We begin to talk about the annual International Day of Persons with Disabilities, which is held on 3 December, and what it means to Ms Kayess.
“It gives an opportunity within mainstream spaces to acknowledge disability as part of our community. And to really just celebrate the diverse things that people with disabilities do. One of the things we're doing here at the Law School is an art exhibition by Indigenous artists with disability. Other workplaces will do morning tea and have speakers, so it's about getting disability in front of the wider community,” explains Ms Kayess.
“For me it’s about that opportunity just for people who wouldn't normally engage with the concepts. The risk is it becomes a bit of ‘inspiration overload’. So that's why people with disability need to have a leadership role in the activities that take place, so it's done sensitively and doesn't portray people with disability in a light that's not positive.
“It's about realising the strengths of people with disability and the positive things they do in our community. And that many of us just live our life. We don’t do anything special. We just live our life and it's trying to get people to see that. It doesn't have to be, and it shouldn't be considered, something special or different. It's just another aspect of our community”.
'Disabilities are an inherent part of our community. We need to recognise it as such.'
We discuss how we can better incorporate inclusion in the community. Ms Kayess says the best way is to have inclusion. The best way for kids to learn that disability is just one aspect of the human condition is for them to go to school with kids with disability.
“I see that as critical, because their whole life experience is going to be one of inclusion. So, when they finish school, they go to expect their workplace to be inclusive. They are going to expect their workplace to be representative of the whole society. I think that breaks down lots of the indirect discrimination that happens, but also lots of the direct discrimination that happens with disability.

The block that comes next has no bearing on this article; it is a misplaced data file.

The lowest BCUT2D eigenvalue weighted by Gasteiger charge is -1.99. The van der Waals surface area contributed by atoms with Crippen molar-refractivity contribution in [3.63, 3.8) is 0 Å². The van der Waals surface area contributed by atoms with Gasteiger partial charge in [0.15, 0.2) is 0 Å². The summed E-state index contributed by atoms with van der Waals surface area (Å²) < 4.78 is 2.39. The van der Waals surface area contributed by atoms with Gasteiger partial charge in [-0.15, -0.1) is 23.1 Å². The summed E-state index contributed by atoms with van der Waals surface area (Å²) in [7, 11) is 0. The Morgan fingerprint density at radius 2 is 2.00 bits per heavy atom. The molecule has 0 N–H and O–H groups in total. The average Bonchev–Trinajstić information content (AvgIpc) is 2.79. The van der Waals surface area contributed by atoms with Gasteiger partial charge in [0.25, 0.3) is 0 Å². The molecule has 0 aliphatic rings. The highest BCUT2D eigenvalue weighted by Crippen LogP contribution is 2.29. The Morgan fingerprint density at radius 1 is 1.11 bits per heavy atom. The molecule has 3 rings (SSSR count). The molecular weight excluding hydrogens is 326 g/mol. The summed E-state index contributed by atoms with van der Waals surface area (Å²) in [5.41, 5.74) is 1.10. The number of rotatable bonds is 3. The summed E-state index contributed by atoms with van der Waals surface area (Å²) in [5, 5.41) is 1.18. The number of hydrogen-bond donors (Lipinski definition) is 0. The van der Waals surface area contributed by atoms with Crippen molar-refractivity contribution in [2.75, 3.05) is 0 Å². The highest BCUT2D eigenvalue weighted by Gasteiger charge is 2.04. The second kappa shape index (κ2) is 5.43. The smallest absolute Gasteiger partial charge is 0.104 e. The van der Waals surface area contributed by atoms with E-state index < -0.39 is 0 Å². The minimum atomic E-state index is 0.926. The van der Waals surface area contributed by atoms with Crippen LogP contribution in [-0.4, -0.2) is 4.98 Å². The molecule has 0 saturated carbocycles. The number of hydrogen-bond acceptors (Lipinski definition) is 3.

“Disabilities are an inherent part of our community. We need to recognise it as such and respect it as such. Then, respecting it as such requires us to ensure that people with disability have access to the same rights and lifestyle that everybody else has. The same right as the general population.”
'You can’t catch disability. Don't be frightened of people with disability.'
Ms Kayess says she doesn’t feel there is any basis for us to see disability as something special or something different. It’s part of the human condition so, as a community of humans, we need to make sure our environment is structured for all.
As Ms Kayess predicted earlier, the storm has now passed. The noise emanating from the foyer has settled, as the students empty out onto University Mall as the sun reappears. As we’re about to wrap up our conversation, I ask if she has any parting words she’d like to add.
“It’s about not seeing every person with a disability as if they are in some way deficient and need care and protection. It’s about not making assumptions about the fact that somebody doesn't know what they're doing or doesn't know how to do things, but to treat them with dignity and respect. It's also about being prepared to engage. And you can’t catch disability. Don't be frightened of people with disability.”